Council backs No Second Night Out campaign

Published: 11th Dec 2012

Please note this is an archived Press Release

REDCAR & Cleveland Borough Council, as part of the 12 North-East local authorities, has agreed to work together towards implementing a No Second Night Out approach to tackling rough sleeping.

No Second Night Out (NSNO) is a Government initiative, based on a London pilot which started in 2011, aiming to make sure that no-one new to the street has to spend more than one night sleeping rough.

The five key principles of No Second Night Out are:
  • Identifying rough sleepers and helping them immediately
  • Involving the public in reporting when they see rough sleepers on the streets or elsewhere
  • Assessing needs quickly and safely
  • Accessing emergency accommodation and other services
  • Reconnecting to support, accommodation, family and friends, in this country or elsewhere
Councils in the North East recognise that rough sleeping is the worst form of homelessness, and causes harm to those involved in it, including rough sleepers themselves, their friends and family, and wider communities.

People who sleep rough are more likely to die 30 years earlier than an average person of the same age, are more likely to be assaulted, suffer mental health and have substance misuse problems.

The aim of No Second Night Out is to get rough sleepers off the streets quickly so that they do not fall into a dangerous rough sleeping lifestyle.

The vision of the 12 local authorities is set out in the agreed North East Standard for NSNO: Our vision is to end rough sleeping in the North East. The first step in doing this is to ensure that by the end of 2012 no one has to spend a second night sleeping on the streets.

Councillor Lynn Pallister, Redcar & Cleveland Borough Councils Cabinet Member for Housing and Neighbourhood Renewal, said: We are delighted to be backing this important initiative, which will be invaluable in identifying and getting support to rough sleepers.

The adverse effects of rough sleeping are well-documented and we are committed, along with all other North-East authorities, to supporting this campaign.

The launch of the North East regional campaign takes place on Tuesday 11th December, tying in with a national conference on Rough Sleeping and the launch of a national freephone helpline Street Link. The Street Link helpline, hosted by national organisation Homeless Link, will make it easier for members of the public, the emergency services and homeless people themselves to report rough sleeping.

A call to the helpline will lead to details being relayed to the local authority working in the area where the rough sleeper has been reported. The local authority will then ensure that contact is made with that rough sleeper, to offer support to help them access housing and recovery services.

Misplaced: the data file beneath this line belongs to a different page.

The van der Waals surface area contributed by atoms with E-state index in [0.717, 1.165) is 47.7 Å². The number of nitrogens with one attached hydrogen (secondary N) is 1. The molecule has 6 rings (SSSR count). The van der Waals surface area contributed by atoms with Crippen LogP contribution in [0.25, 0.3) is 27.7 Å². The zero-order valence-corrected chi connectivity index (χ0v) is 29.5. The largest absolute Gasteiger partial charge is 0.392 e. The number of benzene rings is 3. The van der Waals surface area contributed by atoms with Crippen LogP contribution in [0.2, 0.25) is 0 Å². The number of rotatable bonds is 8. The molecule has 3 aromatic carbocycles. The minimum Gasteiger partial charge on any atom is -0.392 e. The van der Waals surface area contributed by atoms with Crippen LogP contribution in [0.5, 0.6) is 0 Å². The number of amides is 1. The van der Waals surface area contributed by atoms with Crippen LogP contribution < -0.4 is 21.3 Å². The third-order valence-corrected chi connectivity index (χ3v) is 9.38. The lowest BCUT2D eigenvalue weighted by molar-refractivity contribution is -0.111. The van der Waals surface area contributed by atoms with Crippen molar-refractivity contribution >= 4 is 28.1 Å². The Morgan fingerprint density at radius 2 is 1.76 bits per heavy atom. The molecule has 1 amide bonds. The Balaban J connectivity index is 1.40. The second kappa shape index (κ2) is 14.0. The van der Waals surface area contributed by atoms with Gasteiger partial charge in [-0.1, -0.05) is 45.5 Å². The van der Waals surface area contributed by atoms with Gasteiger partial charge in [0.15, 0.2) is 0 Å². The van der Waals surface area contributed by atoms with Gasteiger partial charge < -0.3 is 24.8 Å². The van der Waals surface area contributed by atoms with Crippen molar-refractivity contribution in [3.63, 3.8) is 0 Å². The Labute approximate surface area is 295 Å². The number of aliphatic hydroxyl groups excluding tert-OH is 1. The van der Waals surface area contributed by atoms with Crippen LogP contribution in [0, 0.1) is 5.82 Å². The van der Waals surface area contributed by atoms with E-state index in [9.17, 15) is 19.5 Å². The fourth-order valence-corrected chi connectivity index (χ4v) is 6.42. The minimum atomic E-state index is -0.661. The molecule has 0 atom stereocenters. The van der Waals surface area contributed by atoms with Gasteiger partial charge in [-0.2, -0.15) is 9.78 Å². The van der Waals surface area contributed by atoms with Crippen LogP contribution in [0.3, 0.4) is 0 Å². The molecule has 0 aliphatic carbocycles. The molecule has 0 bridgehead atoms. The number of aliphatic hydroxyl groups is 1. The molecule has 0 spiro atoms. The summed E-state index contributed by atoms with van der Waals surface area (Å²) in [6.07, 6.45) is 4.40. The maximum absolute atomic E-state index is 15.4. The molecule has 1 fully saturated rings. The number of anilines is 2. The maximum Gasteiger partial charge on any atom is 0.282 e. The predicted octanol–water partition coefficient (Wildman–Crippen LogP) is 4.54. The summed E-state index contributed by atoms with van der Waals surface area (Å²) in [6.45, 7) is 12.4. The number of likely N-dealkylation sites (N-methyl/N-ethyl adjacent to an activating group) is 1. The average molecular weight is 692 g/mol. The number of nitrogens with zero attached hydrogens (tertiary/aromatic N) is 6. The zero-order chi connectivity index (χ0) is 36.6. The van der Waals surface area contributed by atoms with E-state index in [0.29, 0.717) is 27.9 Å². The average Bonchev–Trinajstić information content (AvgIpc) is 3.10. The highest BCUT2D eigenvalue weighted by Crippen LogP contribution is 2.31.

Posters telling members of the public about the national freephone helpline are going up in each area of the North East. There are also to be posters for local agencies telling them how they can help to make sure that help gets to people who are sleeping rough and what role they can play, and information cards to give to rough sleepers telling them how to get help.

Rick Henderson, Chief Executive of Homeless Link, says: "Homeless Link are delighted that the North East region has joined the campaign to end rough sleeping in this country. Every night, someone sleeps rough for the first time. We know that the longer they stay out, the worse their problems can get and the harder they can be to overcome. A life on the streets can lead to substance misuse, crime and serious physical or mental health problems.

"No Second Night Out is a simple standard that means putting the right services in place so no one spends more than a single night on the streets. Everyone in the North East can take a step to help make sure this happens if you are concerned about someone sleeping rough in your community just call the telephone line, Street Link, to connect them to local services. The North East is leading the way on this commitment and we look forward to supporting them on their journey."

In the current economic climate, local authorities in the North East region have been sensitive to the need to build on existing local services and strengthening partnerships between local agencies, as a way of improving the help given to people who have lost their homes and ended up on the streets.

Also see: Rough Sleeping

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